By Gary Myers
Dark Wisdom is a collection of horror fiction inspired by H.P. Lovecraft and the Cthulhu Mythos, first published by Arkham House in 1975 in the classic collection The House of the Worm. This new collection of tales has been long-awaited by fans of H. P. Lovecraft and the Cthulhu Mythos.
"The 12 simply narrated tales of terror in Myers's second collection (after 1975's The House of the Worm) perfectly accommodate their stripped-down Lovecraftian themes. In 'The Web' two Web-surfing teens get more than they bargained for when they hack into an online edition of the Necronomicon and activate one of its spells. 'The Big Picture' tells of an ordinary guy whose fascination with stereoscopic games and picture puzzles sensitizes him to horrors that lurk behind the facade of the visible world. In 'Understudy' a Hollywood special effects artist who sculpts lifelike rubber monster outfits saves the day on an underwater monster flick when he brings in his living model to body-double for the movie s star. 'What Rough Beast' chronicles a terrified hitchhiker s flight from the eerie cult leader who arranged her impregnation. Myers often leavens the horror with wry humor, avoiding the cardinal horror sin of overdramatization. Fans of the Cthulhu mythos will welcome this new compilation from one of horror s most able contemporary practitioners." --Publishers Weekly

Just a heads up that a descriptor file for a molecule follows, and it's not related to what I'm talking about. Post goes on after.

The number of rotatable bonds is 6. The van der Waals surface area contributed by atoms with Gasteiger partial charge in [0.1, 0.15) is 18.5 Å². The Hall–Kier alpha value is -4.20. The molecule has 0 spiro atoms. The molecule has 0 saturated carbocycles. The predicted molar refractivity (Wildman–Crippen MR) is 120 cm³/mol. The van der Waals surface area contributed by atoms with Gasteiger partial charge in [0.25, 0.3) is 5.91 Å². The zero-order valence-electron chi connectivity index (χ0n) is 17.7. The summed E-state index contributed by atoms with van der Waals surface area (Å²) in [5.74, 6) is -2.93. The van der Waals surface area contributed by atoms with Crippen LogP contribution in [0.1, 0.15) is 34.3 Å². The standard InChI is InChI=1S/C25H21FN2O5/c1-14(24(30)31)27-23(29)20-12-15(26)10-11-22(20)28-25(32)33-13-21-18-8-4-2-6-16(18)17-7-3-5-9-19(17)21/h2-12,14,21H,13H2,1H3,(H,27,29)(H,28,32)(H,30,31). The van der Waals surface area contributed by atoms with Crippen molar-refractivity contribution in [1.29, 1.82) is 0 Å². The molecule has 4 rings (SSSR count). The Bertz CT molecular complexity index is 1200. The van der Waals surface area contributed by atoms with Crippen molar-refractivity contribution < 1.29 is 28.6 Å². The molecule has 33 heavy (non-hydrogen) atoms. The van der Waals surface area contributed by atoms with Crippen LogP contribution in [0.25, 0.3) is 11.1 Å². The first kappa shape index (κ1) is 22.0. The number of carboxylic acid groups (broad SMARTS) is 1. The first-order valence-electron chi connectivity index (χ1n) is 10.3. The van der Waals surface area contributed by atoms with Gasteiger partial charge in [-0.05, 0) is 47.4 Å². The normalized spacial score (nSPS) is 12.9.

Author Gary Myers fell under the shadow of H. P. Lovecraft at the tender age of sixteen and never completely left it. His first story was purchased by Lovecraft’s friend and publisher, August Derleth, in 1969. His first collection, The House of the Worm, was published by Derleth’s Arkham House in 1975. His other books include: The Country of the Worm, a cycle of dream fantasies in the manner of Lovecraft, Lord Dunsany and Clark Ashton Smith; Dark Wisdom, a cycle of Lovecraftian horrors in a more modern vein; Gray Magic, a novel-length episode in the magical career of Smith’s Hyperborean sorcerer, Eibon of Mhu Thulan; and, with wife Jennifer McIlwee Myers, Lovecraft’s Syndrome, an informal Asperger’s appraisal of the writer’s life.